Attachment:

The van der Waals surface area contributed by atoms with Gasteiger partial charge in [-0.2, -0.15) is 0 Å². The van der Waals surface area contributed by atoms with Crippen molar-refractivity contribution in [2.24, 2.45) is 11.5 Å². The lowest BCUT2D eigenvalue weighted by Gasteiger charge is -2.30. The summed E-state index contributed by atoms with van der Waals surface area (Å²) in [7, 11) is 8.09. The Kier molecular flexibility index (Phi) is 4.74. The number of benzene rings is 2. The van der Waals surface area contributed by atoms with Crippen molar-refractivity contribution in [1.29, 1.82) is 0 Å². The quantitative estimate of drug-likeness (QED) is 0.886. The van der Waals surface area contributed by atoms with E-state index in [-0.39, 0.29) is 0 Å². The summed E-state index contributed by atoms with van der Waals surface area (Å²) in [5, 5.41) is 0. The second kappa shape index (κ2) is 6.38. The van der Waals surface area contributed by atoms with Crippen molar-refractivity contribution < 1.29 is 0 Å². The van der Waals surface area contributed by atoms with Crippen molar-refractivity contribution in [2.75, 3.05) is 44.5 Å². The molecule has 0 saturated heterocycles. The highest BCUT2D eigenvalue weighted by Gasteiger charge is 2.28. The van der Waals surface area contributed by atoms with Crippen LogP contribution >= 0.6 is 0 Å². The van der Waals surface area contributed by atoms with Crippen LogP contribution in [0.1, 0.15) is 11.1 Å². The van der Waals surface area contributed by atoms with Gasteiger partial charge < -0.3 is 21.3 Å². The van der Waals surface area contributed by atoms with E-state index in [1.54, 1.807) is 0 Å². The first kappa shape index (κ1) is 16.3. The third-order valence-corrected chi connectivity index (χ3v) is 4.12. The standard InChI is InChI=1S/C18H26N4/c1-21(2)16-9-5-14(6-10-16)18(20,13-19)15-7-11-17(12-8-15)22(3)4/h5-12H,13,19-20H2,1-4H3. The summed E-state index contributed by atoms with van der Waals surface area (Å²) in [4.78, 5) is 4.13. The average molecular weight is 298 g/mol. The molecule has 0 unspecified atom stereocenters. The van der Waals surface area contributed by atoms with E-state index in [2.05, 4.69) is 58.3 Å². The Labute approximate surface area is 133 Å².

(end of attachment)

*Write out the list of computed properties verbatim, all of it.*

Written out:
The van der Waals surface area contributed by atoms with Gasteiger partial charge in [-0.2, -0.15) is 0 Å². The van der Waals surface area contributed by atoms with Crippen molar-refractivity contribution in [2.24, 2.45) is 11.5 Å². The lowest BCUT2D eigenvalue weighted by Gasteiger charge is -2.30. The summed E-state index contributed by atoms with van der Waals surface area (Å²) in [7, 11) is 8.09. The Kier molecular flexibility index (Phi) is 4.74. The number of benzene rings is 2. The van der Waals surface area contributed by atoms with Crippen molar-refractivity contribution in [1.29, 1.82) is 0 Å². The quantitative estimate of drug-likeness (QED) is 0.886. The van der Waals surface area contributed by atoms with E-state index in [-0.39, 0.29) is 0 Å². The summed E-state index contributed by atoms with van der Waals surface area (Å²) in [5, 5.41) is 0. The second kappa shape index (κ2) is 6.38. The van der Waals surface area contributed by atoms with Crippen molar-refractivity contribution < 1.29 is 0 Å². The van der Waals surface area contributed by atoms with Crippen molar-refractivity contribution in [2.75, 3.05) is 44.5 Å². The molecule has 0 saturated heterocycles. The highest BCUT2D eigenvalue weighted by Gasteiger charge is 2.28. The van der Waals surface area contributed by atoms with Crippen LogP contribution >= 0.6 is 0 Å². The van der Waals surface area contributed by atoms with Crippen LogP contribution in [0.1, 0.15) is 11.1 Å². The van der Waals surface area contributed by atoms with Gasteiger partial charge < -0.3 is 21.3 Å². The van der Waals surface area contributed by atoms with E-state index in [1.54, 1.807) is 0 Å². The first kappa shape index (κ1) is 16.3. The third-order valence-corrected chi connectivity index (χ3v) is 4.12. The standard InChI is InChI=1S/C18H26N4/c1-21(2)16-9-5-14(6-10-16)18(20,13-19)15-7-11-17(12-8-15)22(3)4/h5-12H,13,19-20H2,1-4H3. The summed E-state index contributed by atoms with van der Waals surface area (Å²) in [4.78, 5) is 4.13. The average molecular weight is 298 g/mol. The molecule has 0 unspecified atom stereocenters. The van der Waals surface area contributed by atoms with E-state index in [2.05, 4.69) is 58.3 Å². The Labute approximate surface area is 133 Å².